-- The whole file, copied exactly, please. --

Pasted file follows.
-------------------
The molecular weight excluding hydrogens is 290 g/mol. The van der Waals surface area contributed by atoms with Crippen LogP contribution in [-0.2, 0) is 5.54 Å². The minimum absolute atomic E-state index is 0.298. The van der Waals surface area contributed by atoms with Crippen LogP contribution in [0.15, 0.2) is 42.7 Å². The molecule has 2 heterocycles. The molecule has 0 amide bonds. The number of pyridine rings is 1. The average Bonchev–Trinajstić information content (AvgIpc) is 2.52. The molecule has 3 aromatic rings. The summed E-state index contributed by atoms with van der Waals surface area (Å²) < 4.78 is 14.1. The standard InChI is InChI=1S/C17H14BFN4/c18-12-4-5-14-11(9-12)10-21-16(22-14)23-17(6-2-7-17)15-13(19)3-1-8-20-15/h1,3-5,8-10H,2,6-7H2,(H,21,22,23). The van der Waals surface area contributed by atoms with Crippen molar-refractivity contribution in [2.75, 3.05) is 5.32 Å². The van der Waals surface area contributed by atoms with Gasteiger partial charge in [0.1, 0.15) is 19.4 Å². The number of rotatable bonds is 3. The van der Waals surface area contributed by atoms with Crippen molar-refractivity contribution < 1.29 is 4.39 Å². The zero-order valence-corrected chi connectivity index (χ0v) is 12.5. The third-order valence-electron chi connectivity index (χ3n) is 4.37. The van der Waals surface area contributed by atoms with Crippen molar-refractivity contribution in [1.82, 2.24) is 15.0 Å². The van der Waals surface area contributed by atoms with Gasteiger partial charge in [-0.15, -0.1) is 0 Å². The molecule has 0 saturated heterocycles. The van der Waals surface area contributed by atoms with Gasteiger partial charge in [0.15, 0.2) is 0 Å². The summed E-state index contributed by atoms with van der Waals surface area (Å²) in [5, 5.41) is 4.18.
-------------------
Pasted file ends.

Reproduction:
The molecular weight excluding hydrogens is 290 g/mol. The van der Waals surface area contributed by atoms with Crippen LogP contribution in [-0.2, 0) is 5.54 Å². The minimum absolute atomic E-state index is 0.298. The van der Waals surface area contributed by atoms with Crippen LogP contribution in [0.15, 0.2) is 42.7 Å². The molecule has 2 heterocycles. The molecule has 0 amide bonds. The number of pyridine rings is 1. The average Bonchev–Trinajstić information content (AvgIpc) is 2.52. The molecule has 3 aromatic rings. The summed E-state index contributed by atoms with van der Waals surface area (Å²) < 4.78 is 14.1. The standard InChI is InChI=1S/C17H14BFN4/c18-12-4-5-14-11(9-12)10-21-16(22-14)23-17(6-2-7-17)15-13(19)3-1-8-20-15/h1,3-5,8-10H,2,6-7H2,(H,21,22,23). The van der Waals surface area contributed by atoms with Crippen molar-refractivity contribution in [2.75, 3.05) is 5.32 Å². The van der Waals surface area contributed by atoms with Gasteiger partial charge in [0.1, 0.15) is 19.4 Å². The number of rotatable bonds is 3. The van der Waals surface area contributed by atoms with Crippen molar-refractivity contribution < 1.29 is 4.39 Å². The zero-order valence-corrected chi connectivity index (χ0v) is 12.5. The third-order valence-electron chi connectivity index (χ3n) is 4.37. The van der Waals surface area contributed by atoms with Crippen molar-refractivity contribution in [1.82, 2.24) is 15.0 Å². The van der Waals surface area contributed by atoms with Gasteiger partial charge in [-0.15, -0.1) is 0 Å². The molecule has 0 saturated heterocycles. The van der Waals surface area contributed by atoms with Gasteiger partial charge in [0.15, 0.2) is 0 Å². The summed E-state index contributed by atoms with van der Waals surface area (Å²) in [5, 5.41) is 4.18.